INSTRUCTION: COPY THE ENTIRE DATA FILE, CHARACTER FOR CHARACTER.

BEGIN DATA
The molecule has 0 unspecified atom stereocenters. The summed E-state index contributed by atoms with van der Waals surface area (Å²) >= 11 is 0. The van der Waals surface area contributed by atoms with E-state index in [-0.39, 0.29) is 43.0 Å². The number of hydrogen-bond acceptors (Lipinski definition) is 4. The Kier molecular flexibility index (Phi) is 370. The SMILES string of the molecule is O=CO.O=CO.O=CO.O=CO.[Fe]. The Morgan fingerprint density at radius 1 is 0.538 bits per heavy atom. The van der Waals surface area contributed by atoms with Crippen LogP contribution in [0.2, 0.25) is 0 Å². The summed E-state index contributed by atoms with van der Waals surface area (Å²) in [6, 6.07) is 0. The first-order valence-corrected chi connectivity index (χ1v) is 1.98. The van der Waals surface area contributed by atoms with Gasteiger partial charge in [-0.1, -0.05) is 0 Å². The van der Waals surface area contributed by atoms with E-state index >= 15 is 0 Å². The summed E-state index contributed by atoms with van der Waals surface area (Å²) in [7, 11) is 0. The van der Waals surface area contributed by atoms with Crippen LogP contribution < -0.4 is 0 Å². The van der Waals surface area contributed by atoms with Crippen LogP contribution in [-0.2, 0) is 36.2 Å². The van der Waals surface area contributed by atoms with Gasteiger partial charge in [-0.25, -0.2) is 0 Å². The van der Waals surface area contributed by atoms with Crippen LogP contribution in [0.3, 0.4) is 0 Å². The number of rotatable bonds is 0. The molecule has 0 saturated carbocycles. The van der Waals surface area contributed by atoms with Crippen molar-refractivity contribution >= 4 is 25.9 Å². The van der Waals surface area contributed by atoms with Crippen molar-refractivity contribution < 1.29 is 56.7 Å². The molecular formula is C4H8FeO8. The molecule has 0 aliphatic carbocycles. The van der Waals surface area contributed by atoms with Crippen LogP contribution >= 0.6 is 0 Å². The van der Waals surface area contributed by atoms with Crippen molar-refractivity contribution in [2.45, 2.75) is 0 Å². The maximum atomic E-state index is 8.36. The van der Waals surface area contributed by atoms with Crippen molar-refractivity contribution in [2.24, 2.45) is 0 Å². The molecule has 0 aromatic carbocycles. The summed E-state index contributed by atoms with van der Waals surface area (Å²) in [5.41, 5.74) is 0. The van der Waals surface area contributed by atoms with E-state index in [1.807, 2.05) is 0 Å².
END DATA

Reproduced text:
The molecule has 0 unspecified atom stereocenters. The summed E-state index contributed by atoms with van der Waals surface area (Å²) >= 11 is 0. The van der Waals surface area contributed by atoms with E-state index in [-0.39, 0.29) is 43.0 Å². The number of hydrogen-bond acceptors (Lipinski definition) is 4. The Kier molecular flexibility index (Phi) is 370. The SMILES string of the molecule is O=CO.O=CO.O=CO.O=CO.[Fe]. The Morgan fingerprint density at radius 1 is 0.538 bits per heavy atom. The van der Waals surface area contributed by atoms with Crippen LogP contribution in [0.2, 0.25) is 0 Å². The summed E-state index contributed by atoms with van der Waals surface area (Å²) in [6, 6.07) is 0. The first-order valence-corrected chi connectivity index (χ1v) is 1.98. The van der Waals surface area contributed by atoms with Gasteiger partial charge in [-0.1, -0.05) is 0 Å². The van der Waals surface area contributed by atoms with E-state index >= 15 is 0 Å². The summed E-state index contributed by atoms with van der Waals surface area (Å²) in [7, 11) is 0. The van der Waals surface area contributed by atoms with Crippen LogP contribution < -0.4 is 0 Å². The van der Waals surface area contributed by atoms with Crippen LogP contribution in [-0.2, 0) is 36.2 Å². The van der Waals surface area contributed by atoms with Gasteiger partial charge in [-0.25, -0.2) is 0 Å². The van der Waals surface area contributed by atoms with Crippen LogP contribution in [0.3, 0.4) is 0 Å². The number of rotatable bonds is 0. The molecule has 0 saturated carbocycles. The van der Waals surface area contributed by atoms with Crippen molar-refractivity contribution >= 4 is 25.9 Å². The van der Waals surface area contributed by atoms with Crippen molar-refractivity contribution < 1.29 is 56.7 Å². The molecular formula is C4H8FeO8. The molecule has 0 aliphatic carbocycles. The van der Waals surface area contributed by atoms with Crippen LogP contribution >= 0.6 is 0 Å². The van der Waals surface area contributed by atoms with Crippen molar-refractivity contribution in [2.45, 2.75) is 0 Å². The maximum atomic E-state index is 8.36. The van der Waals surface area contributed by atoms with Crippen molar-refractivity contribution in [2.24, 2.45) is 0 Å². The molecule has 0 aromatic carbocycles. The summed E-state index contributed by atoms with van der Waals surface area (Å²) in [5.41, 5.74) is 0. The van der Waals surface area contributed by atoms with E-state index in [1.807, 2.05) is 0 Å².